Sapiens (Book Review)

Sapiens (Book Review)

Sapiens book review

This was our son’s favorite book back when it came out in 2014, and he gave us the hardcover for Christmas, with its lusciously thick paper and color pictures. It is a bit dense, though, and I didn’t read it at the time. Then my book group scheduled it for last night, and I was glad for the extra motivation to actually read it.

Writing this was a huge undertaking– putting the whole history of mankind into one book– but this author does it with panache. I can see why our son loved it, since it synthesizes our whole homeschooling history curriculum, which we did in detail in chronological order. This book gulps all that down here in one seamless arc. It was helpful to know this history well already in context, so we could just focus on the author’s unique juxtapositions of the material. If genius is combining disparate things, this author expresses seemingly effortless ingenuity throughout.

Occasionally there is a condescending tone, a bit authoritative or glib, like a know-it-all as he imparts an opinion or perspective. I found I didn’t always agree with his takeaways, but they were always interesting and thought provoking. There is no question that this author is intelligent and well informed, but he’s young, and I can’t help wondering whether these unequivocal opinions will change or soften over time.

He’s rather hard on religion, for example, and often judgmental of believers. He says the reason we sapiens stand apart from other species is not the opposable thumb, as we were so often told, but our ability to tell stories. Religion, in his view, is our primary storytelling vehicle, but he says we don’t even believe it, because look at all the actions that occur contrary to religious tenants. What we actually believe in, he asserts, is money– that is the God we can all agree on and remain loyal to.

His view of where we are now, and where we are headed, is particularly interesting. Are we really aiming at eternal life physically? And what do you think, are we happier than hunter-gatherers?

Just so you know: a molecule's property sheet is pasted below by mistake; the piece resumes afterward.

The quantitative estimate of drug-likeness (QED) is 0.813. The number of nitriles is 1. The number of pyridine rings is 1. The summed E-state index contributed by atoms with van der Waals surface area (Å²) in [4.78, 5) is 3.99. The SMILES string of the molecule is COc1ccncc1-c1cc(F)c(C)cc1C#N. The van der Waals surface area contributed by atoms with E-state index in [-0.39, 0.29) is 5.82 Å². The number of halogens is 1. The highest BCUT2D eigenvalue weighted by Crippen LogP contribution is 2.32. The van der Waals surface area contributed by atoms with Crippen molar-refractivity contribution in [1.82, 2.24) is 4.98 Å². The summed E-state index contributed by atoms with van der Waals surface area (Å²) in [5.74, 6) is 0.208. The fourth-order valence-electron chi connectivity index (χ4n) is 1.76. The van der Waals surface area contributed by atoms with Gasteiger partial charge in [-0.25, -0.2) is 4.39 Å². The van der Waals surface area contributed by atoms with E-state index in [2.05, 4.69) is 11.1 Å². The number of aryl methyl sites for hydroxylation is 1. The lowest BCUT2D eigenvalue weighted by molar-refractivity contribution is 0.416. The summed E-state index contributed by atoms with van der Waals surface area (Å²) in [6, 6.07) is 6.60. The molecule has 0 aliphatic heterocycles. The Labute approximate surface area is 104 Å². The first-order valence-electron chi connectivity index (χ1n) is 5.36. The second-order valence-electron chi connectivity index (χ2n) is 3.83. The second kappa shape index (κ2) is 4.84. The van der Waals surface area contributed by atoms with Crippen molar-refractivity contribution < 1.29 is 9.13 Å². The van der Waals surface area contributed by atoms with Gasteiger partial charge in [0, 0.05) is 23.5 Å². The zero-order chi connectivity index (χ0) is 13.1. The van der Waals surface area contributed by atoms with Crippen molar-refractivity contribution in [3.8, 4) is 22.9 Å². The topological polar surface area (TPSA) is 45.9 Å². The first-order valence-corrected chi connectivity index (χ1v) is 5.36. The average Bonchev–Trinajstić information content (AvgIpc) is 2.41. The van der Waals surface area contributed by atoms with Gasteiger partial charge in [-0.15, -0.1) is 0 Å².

I didn’t need to feel like I agreed with all of this author’s provocative opinions to enjoy this book. There’s plenty of information woven though all of this as well, all creatively organized, and concisely discussed. This book is a major achievement; it is very readable, while simultaneously being the work of rare brilliance.

I recommend Sapiens and give it 5 stars. After reading it, you’ll want to keep your copy, and maybe it read again sometime.

 

 

 

 

I work to amplify good wherever I find it. I love color, texture, beauty, great ideas, nature, metaphor, deliciousness, genuine spirituality, and exploring new territory. I encourage authenticity, nurture creativity, champion sustainability, promote peace, and hope to foster a new renaissance where we all are free to be our most fulfilled, multifaceted, and terrific selves. Read more here.

4 Comments

  1. John+gregory 4 weeks ago

    Stories make up the Bible.❤️

  2. Sue Wall 4 weeks ago

    I read this in the spring of 2021. My one-line comment in my personal book list: “A for effort, originality of thought, fresh voice. However, I found that on some major points the author over-generalized and ignored non-supporting examples.” I remember thinking often, “BUT WHAT ABOUT….?” as I read.

    • Author
      Polly Castor 4 weeks ago

      So true!

  3. Dilys 4 weeks ago

    I read this book a few years ago as it was recommended by my younger son. I really appreciated it too. Thanks for reminding me about it . I kept it and it is in my husband’s pile of books to read, so I can revisit it at some point.

Leave a reply

Your email address will not be published.

*

Send this to friend